Immediate veterinary treatment should be sought in any suspected case of Strangles, and an attempt to control infection and treat the symptoms is essential. The affected horses should be kept isolated for 6 to 8 weeks in order to prevent spread to other horses and stringent biosecurity must be observed when handling infected horses.
In many cases where the disease is displayed with less severe symptoms, the best treatment is good nursing and management.
Keeping the horse comfortable and quiet until the abscesses burst, will enable it to acquire natural immunity and will generally recover without complications. To reduce the elevated temperature and painful swellings, a veterinarian may prescribe non-steroidal anti-inflammatory medication. Antibiotics are not always administered or are useful, as they will not penetrate the centre of an abscess where there is no blood supply. Anti–inflammatory medications may be necessary if the horse is suffering from painful swellings of the lymph nodes and/or a high temperature.
Early treatment with antibiotics may be given in some cases, however, if antibiotics are administered prior to testing, a confirmed diagnosis may not be provided. Treating abscesses once they have burst can be carried out by washing the site with warm water and antiseptic. Complications are uncommon and most horses recover uneventfully.
Handy Hint: Immune system support medications and supplements encourage recovery from illness and injury by supporting and promoting immune function in the body. Kohnkes Own® Activ-8 has a role in normalising the immune system in horses to maintain optimum immunity and assist in the recovery from illness and injury.
Control and Prevention
Infection can be controlled through the isolation of infected horses for 4-8 weeks. The spread of Strangles can be limited by the early detection of ‘shedders’ amongst newly-infected horses on the property. All infected horses and all horses in contact, should be placed under veterinary supervision in strict isolation with the highest possible standards of hygiene.
The disease can easily be spread by careless horse handlers. Strict hygiene and biosecurity is necessary for people handling infected horses. Larger home properties, such as studs or agistment centres, may be able to allocate separate handlers to tend to infected and uninfected groups of horses. If one single person must handle both infected and uninfected horses, treatment and daily care of the uninfected horses should be attended to first. Infection free horses and their in-contacts can be diagnosed by taking three nasopharyngeal swabs over a two week period and culturing the swabs for Streptococcus equi. Three negative swabs provide strong evidence of freedom from infection in the great majority of cases.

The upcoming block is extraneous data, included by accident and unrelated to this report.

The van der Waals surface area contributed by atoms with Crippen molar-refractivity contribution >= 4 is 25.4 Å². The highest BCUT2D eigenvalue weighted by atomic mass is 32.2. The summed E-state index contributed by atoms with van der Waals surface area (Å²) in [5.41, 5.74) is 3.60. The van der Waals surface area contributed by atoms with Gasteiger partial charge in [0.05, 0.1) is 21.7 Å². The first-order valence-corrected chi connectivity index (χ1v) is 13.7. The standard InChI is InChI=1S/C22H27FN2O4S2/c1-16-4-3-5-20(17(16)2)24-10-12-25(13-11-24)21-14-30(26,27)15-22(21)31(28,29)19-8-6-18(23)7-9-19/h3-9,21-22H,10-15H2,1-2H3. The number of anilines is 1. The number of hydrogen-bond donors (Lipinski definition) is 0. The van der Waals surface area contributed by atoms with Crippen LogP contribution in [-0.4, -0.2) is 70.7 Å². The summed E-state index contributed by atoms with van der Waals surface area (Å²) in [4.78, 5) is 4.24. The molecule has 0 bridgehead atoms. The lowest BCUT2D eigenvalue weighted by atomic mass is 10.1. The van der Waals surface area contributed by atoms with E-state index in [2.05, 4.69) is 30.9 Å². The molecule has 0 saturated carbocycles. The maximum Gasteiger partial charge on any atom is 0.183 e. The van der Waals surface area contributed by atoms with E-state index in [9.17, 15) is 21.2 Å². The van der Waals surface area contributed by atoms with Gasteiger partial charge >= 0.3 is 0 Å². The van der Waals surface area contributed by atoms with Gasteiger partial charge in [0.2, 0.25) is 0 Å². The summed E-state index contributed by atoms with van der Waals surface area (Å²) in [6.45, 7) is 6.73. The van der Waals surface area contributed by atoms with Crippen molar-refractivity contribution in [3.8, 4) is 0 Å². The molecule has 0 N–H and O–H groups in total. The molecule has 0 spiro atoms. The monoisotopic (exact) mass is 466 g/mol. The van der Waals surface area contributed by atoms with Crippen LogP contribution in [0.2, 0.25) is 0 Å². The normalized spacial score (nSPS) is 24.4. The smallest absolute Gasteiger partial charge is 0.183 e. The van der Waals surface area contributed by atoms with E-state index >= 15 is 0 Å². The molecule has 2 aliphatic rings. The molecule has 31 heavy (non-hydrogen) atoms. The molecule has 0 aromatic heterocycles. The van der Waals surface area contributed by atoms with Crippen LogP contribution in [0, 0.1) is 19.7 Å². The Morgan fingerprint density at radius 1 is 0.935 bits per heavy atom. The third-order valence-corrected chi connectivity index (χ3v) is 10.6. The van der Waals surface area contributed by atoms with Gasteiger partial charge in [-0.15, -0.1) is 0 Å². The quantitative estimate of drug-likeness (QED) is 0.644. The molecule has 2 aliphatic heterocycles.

All new horses coming onto a property, whether or not the horse has come from an infected area, should be monitored closely for at least two weeks after arrival, and ideally quarantined during that period. Any horse which develops a nasal discharge and has come from an infected area should be isolated and swabbed to exclude the possibility of Strangles.
Horses kept on properties in isolation from other horses are not at risk. However, horses which travel to studs, competitions or camps, visit other properties where horses are kept, or those on agistment with other horses, are at risk and a regular vaccination program for Strangles is highly recommended.
Vaccination for Strangles does not always prevent disease in individual horses. However, it can assist control by reducing the severity and duration of symptoms, as well as the spread of disease in an outbreak. An initial course of 3 injections two weeks apart is necessary with an annual booster vaccination thereafter.
Horses should be vaccinated initially as a foal, and the mare should also be regularly vaccinated during her pregnancy. For optimal protection, it is important that horses are given a full course of vaccinations and receive regular annual boosters. Horses should not be vaccinated while actively infected.
Horses which are in high risk areas or within a 200km radius of an outbreak are strongly advised to be vaccinated immediately.
Copyright by Dr John Kohnke BVSc RDA (above Left)